But if it did happen? Looking at the Apollo 15 abort checklist, you'll see that if the tower failed to jettison (4-02), the crew were advised to run through all the sequence again and failing that, explicitly told to proceed to orbit. (There is no instruction given for what to do if the tower fails to jettison after being used in an abort - presumably there simply was no alternative at that point).

This suggests there was some consideration of what to do next, but it's not covered in the on-board guidance - there may well be some written process for what to do next, but I haven't found it. Presumably there was an assumption that they would at least be safe on orbit and that would give time to discuss the problem and consider next steps.

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  • $\begingroup$ Given how many of the Apollo folks came from the world of aircraft testing, "Gain altitude and buy us time to make a plan" sounds awfully familiar. $\endgroup$
    – user16338
    Apr 21 at 19:36
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Summary: There was no alternative to the launch escape system; it relied on redundancy and testing. But there were two ways to detach the LES.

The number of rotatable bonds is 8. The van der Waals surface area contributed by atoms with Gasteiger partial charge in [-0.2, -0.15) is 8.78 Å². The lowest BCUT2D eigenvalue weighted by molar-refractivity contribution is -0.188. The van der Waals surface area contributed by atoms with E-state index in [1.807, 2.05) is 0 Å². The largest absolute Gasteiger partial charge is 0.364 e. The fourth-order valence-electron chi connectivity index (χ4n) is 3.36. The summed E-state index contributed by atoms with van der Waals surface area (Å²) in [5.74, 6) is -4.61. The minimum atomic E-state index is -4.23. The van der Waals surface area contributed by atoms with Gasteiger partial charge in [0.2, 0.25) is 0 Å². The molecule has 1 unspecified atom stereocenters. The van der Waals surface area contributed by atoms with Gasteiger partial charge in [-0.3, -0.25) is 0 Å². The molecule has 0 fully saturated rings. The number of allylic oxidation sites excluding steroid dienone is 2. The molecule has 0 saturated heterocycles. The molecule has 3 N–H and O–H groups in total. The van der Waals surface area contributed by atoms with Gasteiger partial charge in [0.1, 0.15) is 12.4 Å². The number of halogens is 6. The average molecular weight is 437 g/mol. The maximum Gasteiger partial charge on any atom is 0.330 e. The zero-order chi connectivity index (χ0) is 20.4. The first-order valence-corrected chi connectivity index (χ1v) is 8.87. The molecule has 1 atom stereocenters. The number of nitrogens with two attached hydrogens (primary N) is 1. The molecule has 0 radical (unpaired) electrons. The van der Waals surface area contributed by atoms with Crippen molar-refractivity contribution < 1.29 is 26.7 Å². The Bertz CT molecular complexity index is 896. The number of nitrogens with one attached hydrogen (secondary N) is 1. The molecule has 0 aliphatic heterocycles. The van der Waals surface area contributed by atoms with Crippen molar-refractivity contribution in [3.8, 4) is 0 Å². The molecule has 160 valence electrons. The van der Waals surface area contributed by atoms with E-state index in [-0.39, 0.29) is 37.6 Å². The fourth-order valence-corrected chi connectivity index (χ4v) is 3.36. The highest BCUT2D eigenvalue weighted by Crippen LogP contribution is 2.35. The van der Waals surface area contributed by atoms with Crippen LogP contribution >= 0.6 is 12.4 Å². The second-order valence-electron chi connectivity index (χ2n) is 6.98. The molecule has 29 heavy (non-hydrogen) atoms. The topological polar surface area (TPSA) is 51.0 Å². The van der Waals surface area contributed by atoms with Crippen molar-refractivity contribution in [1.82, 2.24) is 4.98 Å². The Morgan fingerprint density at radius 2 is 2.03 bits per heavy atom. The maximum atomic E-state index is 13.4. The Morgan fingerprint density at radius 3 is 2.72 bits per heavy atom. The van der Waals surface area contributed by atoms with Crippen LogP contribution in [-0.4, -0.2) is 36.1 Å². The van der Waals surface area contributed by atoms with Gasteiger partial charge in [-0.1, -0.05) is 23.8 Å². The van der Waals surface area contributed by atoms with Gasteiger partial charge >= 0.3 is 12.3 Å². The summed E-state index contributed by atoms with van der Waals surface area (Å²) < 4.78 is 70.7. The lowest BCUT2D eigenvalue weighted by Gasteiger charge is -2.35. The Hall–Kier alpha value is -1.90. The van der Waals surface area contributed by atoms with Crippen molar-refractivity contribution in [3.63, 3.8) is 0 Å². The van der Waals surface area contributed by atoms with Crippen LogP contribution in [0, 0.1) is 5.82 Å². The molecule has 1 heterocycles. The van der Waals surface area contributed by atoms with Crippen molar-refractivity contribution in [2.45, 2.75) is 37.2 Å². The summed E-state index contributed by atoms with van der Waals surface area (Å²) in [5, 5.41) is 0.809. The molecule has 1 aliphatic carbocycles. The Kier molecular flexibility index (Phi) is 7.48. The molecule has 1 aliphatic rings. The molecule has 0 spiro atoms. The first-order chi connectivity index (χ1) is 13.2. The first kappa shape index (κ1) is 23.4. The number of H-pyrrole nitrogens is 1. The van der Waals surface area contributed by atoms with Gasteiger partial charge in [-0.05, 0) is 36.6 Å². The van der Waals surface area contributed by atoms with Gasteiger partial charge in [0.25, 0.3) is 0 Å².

There were two different mechanisms to separate the LES from the command module. During a normal flight, the frangible nuts connecting the legs of the LES to the CM would be detonated. During an emergency escape, the docking ring would be blown off -- the same mechanism used to separate the lunar module at the moon prior to discarding it. Source: Apollo Experience Report: Spacecraft Pyrotechnic Systems, NASA Tech Note D-7141, p. 8.

Although there was only one tower jettison motor, it had many redundancies. There were two exhaust nozzles, and there were two igniters:

The igniter assembly was ignited by means of redundant (two) pyrotechnic igniter cartridges.

Apollo Experience Report: Launch Escape Propulsion Subsystem, NASA Tech Note D-7083, p. 5

Even if that failed during a normal flight,

If the tower-jettison motor malfunctioned, the launch-escape motor could be used for the LES jettison without impairing the safety of the crewmen.

p. 6

The tower jettison motor was thoroughly tested:

The static-test-firing phase of the qualification-test program was conducted on 21 tower-jettison motors, including 15 motors that were tested environmentally.

p. 8

The even more than the 20 test firings of the launch escape motor itself! Two of these tests had an unacceptably long ignition time, but the problem was traced to an inadequate electric current in the testing apparatus, not a problem with the motor itself.